China to tackle pollution with world's biggest air purifier
In a bid to tackle China's chronic smog problem, the country has reportedly built the largest air purifier in the world. According to project scientists, the preliminary run of the 328-feet-high (100 meters) tower, situated in the city of Xian, has already reduced smog levels over an area of 10 square kilometers while producing over 10 million cubic meters of clean air per day.
A greenhouse, the size of half a football field, is situated at the base of the tower that sucks in the polluted air. The air is then heated up by solar energy which makes it rise through the tower, where it passes through multiple layers of purification and cleaning filters. Several pollution monitoring stations have been setup to gauge the impact of the tower.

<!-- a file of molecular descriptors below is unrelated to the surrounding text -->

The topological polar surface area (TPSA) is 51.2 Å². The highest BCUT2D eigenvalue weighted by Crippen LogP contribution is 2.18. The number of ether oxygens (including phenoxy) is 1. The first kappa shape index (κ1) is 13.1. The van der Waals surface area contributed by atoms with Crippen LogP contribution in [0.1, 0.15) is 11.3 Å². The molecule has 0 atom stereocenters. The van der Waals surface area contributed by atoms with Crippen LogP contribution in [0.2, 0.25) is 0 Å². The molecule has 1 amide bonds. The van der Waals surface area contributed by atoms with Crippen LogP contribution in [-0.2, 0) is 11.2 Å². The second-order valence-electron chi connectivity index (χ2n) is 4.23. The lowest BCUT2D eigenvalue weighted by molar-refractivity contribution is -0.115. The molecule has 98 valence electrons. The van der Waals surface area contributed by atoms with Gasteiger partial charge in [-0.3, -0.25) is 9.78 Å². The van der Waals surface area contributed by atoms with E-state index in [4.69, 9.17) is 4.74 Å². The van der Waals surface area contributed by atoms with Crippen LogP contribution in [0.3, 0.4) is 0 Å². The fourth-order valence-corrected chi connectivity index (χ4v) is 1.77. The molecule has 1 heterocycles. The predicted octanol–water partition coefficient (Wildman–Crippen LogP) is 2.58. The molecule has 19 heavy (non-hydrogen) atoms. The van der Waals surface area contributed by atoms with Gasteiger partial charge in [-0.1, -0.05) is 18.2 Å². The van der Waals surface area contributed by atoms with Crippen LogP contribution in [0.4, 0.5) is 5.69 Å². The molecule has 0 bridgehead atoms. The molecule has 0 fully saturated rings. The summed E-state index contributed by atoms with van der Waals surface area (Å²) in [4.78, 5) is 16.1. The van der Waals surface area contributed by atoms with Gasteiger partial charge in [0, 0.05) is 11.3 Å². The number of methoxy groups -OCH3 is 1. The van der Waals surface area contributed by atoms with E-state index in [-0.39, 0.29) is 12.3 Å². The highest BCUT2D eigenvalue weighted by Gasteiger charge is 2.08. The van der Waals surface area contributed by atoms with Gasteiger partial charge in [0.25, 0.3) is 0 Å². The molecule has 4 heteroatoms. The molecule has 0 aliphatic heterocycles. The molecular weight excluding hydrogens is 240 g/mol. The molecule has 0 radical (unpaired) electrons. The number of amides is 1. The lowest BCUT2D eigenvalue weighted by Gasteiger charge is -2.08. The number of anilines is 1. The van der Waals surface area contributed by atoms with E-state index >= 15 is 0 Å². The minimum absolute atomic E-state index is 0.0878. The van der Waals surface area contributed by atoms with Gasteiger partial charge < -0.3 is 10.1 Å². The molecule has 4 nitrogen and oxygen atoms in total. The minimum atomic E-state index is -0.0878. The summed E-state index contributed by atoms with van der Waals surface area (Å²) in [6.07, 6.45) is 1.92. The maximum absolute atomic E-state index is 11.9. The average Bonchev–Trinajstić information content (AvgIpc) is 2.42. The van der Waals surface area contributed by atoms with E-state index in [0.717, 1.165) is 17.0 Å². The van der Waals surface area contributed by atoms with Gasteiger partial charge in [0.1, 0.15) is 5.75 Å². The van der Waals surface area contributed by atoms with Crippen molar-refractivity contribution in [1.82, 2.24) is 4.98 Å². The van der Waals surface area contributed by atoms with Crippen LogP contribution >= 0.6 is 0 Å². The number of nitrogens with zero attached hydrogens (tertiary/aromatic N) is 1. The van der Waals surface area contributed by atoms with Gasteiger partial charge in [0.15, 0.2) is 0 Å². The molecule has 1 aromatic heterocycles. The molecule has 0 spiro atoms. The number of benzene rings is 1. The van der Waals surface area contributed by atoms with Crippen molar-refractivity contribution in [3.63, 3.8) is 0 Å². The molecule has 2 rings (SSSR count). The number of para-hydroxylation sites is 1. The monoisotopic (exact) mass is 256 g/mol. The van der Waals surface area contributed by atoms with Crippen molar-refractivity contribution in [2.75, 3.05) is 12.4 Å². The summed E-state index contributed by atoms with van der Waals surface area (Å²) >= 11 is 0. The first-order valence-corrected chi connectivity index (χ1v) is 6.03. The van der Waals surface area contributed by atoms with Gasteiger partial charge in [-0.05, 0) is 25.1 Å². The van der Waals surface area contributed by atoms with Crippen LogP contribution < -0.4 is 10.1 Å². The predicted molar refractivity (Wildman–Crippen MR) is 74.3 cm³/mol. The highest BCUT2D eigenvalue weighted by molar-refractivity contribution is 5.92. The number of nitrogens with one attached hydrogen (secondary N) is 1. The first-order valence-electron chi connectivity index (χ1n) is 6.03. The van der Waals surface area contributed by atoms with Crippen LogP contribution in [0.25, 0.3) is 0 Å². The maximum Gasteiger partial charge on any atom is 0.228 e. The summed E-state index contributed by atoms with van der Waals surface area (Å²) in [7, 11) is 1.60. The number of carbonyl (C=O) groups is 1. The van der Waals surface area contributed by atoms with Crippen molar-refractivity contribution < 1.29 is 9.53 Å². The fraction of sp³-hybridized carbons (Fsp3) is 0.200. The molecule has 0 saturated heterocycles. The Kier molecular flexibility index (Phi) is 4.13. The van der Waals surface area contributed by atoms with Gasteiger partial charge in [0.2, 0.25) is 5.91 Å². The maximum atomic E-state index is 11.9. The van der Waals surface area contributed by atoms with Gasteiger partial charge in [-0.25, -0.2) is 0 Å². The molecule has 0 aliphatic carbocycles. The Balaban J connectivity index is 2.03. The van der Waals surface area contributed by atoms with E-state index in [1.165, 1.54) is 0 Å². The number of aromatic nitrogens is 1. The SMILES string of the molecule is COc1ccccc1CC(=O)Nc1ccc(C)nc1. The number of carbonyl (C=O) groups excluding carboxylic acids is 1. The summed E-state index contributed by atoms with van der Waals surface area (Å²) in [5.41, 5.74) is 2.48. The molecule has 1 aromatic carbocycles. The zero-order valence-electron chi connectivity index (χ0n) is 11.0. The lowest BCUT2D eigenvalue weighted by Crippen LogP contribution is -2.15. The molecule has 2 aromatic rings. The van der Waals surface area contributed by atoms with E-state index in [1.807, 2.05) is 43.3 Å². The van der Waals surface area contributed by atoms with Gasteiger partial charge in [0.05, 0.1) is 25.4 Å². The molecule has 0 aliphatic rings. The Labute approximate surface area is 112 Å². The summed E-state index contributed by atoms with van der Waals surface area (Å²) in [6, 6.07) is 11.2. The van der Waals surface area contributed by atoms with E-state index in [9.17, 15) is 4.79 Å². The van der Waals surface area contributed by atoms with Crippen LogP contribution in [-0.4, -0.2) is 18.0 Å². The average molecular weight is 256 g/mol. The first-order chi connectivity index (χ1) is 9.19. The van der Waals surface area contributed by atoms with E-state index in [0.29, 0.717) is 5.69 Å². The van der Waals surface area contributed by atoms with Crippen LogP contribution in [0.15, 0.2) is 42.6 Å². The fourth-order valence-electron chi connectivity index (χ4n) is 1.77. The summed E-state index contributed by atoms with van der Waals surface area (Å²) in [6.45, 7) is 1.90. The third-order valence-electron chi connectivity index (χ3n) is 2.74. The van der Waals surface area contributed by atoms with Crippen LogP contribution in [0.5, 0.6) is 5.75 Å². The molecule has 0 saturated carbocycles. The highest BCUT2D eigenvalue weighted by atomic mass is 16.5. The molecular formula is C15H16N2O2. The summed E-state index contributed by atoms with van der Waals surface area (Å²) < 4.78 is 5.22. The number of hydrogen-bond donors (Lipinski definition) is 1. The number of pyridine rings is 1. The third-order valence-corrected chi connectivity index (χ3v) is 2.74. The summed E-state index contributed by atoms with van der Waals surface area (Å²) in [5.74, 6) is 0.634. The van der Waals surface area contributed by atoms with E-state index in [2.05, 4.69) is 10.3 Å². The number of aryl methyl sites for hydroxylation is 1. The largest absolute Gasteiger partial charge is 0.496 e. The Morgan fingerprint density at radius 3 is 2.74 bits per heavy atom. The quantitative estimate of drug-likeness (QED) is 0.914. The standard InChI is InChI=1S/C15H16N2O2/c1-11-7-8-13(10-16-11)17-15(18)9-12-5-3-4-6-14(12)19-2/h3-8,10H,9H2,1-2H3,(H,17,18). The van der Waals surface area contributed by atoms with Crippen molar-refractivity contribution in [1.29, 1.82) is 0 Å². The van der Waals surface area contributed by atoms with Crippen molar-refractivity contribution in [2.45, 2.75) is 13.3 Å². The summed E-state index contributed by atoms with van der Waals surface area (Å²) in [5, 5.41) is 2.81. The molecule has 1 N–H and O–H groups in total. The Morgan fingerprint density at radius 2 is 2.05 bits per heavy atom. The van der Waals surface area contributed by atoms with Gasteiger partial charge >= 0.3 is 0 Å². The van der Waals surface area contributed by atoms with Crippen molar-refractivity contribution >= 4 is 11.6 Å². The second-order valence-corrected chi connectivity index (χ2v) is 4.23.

Built before this, the country also has another tower to keep smog in check which is 23 feet tall. Situated in Beijing, it can produce about eight cubic meters of clean air per second. However, while it runs on electricity generated by coal-fired power plants, the tower in Xian can run well on solar power without much electricity input.
Several cities in China rely on industrial coal burning which causes a lot of pollution. Other main sources of pollutants include dust storms and exhaust emissions, mainly from cities located in northern China. Further, around a third of Beijing's total emissions are caused by its over 5 million vehicles and their bumper-to-bumper traffic in the city.
In 2015, according to an expansive report, air pollution killed about 1.8 million citizens in China. In 2016, Beijing was hit with a pollution red alert. By the end of the year, the warning had spread over to 23 cities. During that time, smog had reportedly covered 3.9 million square miles of China, which is roughly the entire area of the US.